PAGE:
Source: Haas Berkeley Center for Equity, Gender & Leadership[1]

Building with closed-source AI models can have another business ethical dilemma, especially in certain industries where humans are directly impacted. If the system is making decisions that depend on a sense of justice, as is possible in criminal or law enforcement industries, the outcomes can cause significant ethical implications. The same could be true for AI-powered solutions in the employment, human resources or human behavior industries.

A company building up its own models with open source AI options still faces these same risks of bias and discrimination. Companies taking on these responsibilities internally point to data governance and transparency with customers as key pillars for success.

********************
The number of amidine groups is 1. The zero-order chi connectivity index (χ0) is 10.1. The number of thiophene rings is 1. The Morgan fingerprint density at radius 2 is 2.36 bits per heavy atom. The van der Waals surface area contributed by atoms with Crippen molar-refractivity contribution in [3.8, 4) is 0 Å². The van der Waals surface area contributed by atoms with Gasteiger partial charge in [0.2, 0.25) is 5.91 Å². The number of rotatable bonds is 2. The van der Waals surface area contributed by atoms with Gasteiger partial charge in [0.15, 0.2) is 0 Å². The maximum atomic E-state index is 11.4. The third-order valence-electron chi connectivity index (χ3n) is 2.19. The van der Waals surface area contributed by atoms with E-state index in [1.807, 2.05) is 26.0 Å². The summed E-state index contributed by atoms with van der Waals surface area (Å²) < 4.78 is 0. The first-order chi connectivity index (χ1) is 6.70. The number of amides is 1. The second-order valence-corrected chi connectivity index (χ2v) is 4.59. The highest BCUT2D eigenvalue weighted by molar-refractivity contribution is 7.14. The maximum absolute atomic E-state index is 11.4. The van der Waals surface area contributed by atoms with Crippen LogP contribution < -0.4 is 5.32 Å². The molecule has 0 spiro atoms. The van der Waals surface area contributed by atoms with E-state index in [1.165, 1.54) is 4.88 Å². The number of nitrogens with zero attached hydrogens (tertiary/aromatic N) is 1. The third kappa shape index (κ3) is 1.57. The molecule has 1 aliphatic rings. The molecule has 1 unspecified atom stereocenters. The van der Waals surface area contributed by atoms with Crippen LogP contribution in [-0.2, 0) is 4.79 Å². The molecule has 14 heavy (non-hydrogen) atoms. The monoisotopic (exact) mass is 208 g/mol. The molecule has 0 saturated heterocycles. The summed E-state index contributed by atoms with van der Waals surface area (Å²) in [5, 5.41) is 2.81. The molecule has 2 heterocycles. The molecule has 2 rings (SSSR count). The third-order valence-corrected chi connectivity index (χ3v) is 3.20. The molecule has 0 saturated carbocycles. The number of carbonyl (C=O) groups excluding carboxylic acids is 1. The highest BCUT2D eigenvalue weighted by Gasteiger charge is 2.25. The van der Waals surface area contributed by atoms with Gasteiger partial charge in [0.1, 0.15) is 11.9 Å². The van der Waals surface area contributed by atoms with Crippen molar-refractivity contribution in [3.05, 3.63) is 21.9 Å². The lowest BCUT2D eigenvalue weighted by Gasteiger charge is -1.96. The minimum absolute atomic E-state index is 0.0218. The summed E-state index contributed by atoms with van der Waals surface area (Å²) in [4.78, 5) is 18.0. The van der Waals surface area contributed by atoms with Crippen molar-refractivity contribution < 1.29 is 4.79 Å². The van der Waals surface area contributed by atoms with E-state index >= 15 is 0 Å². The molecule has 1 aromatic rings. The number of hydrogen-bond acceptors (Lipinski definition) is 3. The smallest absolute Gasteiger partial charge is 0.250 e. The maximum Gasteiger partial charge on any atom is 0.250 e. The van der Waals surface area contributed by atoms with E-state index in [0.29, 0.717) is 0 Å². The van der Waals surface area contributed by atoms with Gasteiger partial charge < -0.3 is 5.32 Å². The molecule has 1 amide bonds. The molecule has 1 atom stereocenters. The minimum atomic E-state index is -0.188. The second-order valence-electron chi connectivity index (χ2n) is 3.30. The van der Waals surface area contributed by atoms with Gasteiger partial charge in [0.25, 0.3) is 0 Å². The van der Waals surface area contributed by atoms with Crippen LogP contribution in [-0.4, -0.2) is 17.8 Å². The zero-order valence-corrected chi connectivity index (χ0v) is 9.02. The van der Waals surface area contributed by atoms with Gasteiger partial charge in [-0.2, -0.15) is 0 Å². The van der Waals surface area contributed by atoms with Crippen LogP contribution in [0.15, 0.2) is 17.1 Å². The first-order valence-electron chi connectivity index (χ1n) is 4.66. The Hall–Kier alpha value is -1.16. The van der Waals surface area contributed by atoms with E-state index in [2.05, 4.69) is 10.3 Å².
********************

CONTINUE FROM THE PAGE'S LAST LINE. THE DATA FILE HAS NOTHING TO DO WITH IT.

How to Feel Prepared to Choose the Right Generative AI Model for Your Startup

Still looking for other inputs to help you make a decision? There’s a great talk hosted by Stanford University where Ilya Sutskever shares his thoughts about shifting OpenAI to closed source.

You can also read this recap from a few examples of successful generative AI implementations and download this Generative AI Quick Reference Guide to keep learning.